Stephanie Moore, assistant probation officer for Wetzel and Tyler counties, offered that the drug court may be an alternative that would receive Wells for treatment. Judge Karl told Wells to see Moore before he left court that day.

“We’re not going to do this dance. You’re going to be gone if you don’t get into a treatment facility,” said Karl. “I’ve given you a lot of breaks and I’m not going to do it again. See her before you leave here today.”

Wells was ordered to return to court on March 5.

Also in court on Thursday was Daniel S. Finley, 26, of 201 Dodd Street, Middlebourne, for a status hearing.

Finley, pleaded guilty on Nov. 6, 2014, in Tyler County Circuit Court to sexual assault in the third degree. He was sentenced per a plea agreement to one to five years in the state penitentiary for men with credit for time served. The sentence is to be suspended and he is to be placed on probation for a period of three years and will also be required to register as a sex offender for life. After the probation is served, he will be placed on supervised released for a period of 10 years.

Finley will also be required to pay $50 per month and be prohibited from residing or working within 1,000 feet of a school or child care facility.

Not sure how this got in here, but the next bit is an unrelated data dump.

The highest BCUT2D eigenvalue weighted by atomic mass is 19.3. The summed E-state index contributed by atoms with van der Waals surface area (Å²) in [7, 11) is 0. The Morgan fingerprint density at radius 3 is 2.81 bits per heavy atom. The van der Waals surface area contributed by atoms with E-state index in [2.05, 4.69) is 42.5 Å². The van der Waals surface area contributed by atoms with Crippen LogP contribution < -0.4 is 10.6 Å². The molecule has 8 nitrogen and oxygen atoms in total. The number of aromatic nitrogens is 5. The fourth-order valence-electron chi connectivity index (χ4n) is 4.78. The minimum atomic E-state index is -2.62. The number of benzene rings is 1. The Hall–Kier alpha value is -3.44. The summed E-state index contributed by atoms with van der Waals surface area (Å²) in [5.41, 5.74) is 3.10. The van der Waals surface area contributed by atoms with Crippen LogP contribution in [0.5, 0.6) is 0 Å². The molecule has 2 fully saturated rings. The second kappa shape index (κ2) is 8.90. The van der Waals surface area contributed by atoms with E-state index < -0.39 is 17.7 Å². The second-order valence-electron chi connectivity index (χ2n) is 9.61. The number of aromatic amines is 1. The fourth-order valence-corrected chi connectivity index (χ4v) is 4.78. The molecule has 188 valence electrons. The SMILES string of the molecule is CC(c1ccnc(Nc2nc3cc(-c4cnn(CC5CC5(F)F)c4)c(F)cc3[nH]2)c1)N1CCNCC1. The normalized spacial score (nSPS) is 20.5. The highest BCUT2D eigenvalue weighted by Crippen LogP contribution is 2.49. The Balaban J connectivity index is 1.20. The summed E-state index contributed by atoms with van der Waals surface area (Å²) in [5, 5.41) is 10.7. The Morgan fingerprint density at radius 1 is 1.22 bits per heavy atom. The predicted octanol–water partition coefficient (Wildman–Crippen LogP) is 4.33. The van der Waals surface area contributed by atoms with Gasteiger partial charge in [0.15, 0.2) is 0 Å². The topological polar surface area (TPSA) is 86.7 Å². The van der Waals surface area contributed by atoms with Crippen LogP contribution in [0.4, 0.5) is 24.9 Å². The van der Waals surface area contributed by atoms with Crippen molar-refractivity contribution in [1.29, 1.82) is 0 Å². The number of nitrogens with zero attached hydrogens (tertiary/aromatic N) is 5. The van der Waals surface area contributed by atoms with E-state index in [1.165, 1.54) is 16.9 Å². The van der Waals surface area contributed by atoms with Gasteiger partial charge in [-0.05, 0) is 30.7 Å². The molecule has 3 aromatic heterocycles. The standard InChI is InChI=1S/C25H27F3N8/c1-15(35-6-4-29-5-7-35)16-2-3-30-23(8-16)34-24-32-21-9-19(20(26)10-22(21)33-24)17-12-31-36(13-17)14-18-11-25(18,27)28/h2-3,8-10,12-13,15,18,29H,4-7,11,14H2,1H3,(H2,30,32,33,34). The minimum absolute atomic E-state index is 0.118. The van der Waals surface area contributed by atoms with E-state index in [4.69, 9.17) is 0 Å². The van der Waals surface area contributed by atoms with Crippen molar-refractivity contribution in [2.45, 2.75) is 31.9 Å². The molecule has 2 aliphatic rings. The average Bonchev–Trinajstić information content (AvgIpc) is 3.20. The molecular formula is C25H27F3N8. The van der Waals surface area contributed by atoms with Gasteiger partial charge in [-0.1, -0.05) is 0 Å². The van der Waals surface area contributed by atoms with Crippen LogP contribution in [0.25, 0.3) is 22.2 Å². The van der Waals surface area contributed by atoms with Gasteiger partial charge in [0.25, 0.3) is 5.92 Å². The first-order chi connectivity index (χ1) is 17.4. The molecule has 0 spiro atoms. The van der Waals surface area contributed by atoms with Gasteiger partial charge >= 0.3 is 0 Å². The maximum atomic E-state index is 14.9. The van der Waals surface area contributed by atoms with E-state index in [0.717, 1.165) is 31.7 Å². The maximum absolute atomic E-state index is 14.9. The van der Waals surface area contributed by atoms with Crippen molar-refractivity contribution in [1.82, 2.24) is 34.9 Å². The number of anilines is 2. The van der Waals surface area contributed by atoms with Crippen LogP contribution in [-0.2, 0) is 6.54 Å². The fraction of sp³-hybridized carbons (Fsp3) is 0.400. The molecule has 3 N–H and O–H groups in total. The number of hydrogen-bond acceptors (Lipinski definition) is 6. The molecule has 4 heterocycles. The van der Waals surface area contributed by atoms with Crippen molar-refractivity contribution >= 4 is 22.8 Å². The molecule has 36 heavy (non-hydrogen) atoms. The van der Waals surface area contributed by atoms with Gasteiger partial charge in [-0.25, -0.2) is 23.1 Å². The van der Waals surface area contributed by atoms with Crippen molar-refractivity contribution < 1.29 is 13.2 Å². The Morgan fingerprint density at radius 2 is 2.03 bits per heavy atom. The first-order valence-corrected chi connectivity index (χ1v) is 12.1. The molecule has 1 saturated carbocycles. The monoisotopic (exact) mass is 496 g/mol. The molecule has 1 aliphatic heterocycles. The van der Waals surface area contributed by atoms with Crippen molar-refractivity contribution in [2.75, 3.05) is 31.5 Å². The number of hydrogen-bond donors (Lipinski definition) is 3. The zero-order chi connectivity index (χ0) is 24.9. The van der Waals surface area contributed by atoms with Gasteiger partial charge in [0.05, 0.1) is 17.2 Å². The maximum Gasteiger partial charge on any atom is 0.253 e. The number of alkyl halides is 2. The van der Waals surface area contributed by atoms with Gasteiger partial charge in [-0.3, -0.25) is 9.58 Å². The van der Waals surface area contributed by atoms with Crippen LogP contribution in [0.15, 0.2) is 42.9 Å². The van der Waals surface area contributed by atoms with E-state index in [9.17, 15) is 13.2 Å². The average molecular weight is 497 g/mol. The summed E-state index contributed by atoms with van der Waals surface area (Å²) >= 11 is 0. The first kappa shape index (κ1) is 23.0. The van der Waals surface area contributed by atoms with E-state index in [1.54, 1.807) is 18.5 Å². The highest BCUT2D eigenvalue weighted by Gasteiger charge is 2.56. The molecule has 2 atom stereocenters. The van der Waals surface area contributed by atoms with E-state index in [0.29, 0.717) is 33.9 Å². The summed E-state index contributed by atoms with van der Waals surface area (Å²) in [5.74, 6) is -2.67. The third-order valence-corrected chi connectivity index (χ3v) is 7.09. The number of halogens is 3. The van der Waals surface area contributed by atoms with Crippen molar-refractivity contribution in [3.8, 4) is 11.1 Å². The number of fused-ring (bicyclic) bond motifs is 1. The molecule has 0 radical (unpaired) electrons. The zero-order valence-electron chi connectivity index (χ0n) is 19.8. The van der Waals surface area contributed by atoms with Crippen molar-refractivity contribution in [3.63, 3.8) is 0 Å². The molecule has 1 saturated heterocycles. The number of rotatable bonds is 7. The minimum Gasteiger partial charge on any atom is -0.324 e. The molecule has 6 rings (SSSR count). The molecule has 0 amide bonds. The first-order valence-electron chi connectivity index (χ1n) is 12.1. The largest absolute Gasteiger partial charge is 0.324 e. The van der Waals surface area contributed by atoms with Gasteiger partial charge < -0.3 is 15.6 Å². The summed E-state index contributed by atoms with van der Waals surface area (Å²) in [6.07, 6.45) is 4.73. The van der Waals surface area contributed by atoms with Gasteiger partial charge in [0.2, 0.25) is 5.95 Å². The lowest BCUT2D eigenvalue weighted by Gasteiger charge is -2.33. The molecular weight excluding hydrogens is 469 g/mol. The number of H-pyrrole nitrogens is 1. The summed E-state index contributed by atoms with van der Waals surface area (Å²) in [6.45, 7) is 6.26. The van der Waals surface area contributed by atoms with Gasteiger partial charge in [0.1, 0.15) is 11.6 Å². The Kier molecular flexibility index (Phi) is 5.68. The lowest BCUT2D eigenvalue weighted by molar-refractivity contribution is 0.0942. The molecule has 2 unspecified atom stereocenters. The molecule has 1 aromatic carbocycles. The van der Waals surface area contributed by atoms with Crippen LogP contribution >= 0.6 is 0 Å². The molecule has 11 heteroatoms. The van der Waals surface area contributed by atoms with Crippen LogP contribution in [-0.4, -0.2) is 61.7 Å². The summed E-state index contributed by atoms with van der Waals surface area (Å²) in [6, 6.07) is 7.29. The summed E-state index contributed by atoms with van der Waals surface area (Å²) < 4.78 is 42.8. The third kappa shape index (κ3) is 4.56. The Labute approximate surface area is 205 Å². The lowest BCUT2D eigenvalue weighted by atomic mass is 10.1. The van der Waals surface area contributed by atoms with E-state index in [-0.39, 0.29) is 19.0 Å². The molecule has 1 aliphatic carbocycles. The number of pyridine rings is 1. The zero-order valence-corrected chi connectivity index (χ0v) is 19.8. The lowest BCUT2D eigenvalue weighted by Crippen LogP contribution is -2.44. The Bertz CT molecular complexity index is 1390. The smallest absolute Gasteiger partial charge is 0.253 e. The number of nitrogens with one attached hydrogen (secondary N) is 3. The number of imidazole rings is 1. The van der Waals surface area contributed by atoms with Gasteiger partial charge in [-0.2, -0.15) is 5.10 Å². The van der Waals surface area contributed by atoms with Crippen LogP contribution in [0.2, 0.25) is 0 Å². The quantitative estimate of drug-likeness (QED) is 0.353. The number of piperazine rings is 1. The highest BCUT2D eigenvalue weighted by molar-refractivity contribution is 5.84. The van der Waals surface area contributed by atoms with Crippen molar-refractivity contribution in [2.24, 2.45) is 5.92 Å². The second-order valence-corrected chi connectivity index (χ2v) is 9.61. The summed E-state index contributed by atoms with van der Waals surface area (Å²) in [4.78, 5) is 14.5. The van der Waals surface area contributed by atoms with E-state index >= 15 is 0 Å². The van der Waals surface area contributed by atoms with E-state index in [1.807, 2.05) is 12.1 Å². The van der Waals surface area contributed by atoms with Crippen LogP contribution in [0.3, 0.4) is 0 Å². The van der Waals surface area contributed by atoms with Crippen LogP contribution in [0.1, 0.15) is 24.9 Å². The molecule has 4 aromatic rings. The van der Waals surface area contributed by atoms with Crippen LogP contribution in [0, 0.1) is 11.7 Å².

Judge Karl had passed this matter from the last appearance so to have a sexual offender evaluation. He asked Brent Clyburn, counsel for Finley, if he had an opportunity to review the report. Clyburn said Dr. William Fremouw, a forensic psychologist in Morgantown, determined that Mr. Finley is a good candidate for community treatment and believes he can benefit from outpatient counseling. Fremouw recommended a doctor in Wheeling that provides outpatient treatment. Clyburn said he had not had a chance to talk to the doctor about the treatment, so he would ask the court that the matter be passed. He also said it was brought up at the last meeting about mandated HIV testing. “We need to get that sorted out as to where to get that done,” said Clyburn.

Prosecutor Furbee told the court the law requires Finley submit to HIV testing as well as a DNA sample. He said the law also requires until the HIV testing is completed the defendant’s bond is to be revoked. But in any event, the DNA needs to be taken and the HIV testing needs to be done.

Judge Karl then asked where Finley lived. His mother answered that he lives with her in Alma. Judge Karl said he needs to go to the Wetzel-Tyler Health Department to have the testing done. Karl also said Finley needs to participate in a structured constructive activity other than playing video games. He needs to get into a sheltered workshop. Clyburn spoke up and said he would find out from the doctor recommended if he has a workshop in the northern panhandle. It was then mentioned that Northwood should have some. Judge Karl passed the case to March 5. He said he was not going to revoke bond at this time, until he hears back in March from Clyburn about his conversation with the recommended doctor. He said he would note the objection of the state.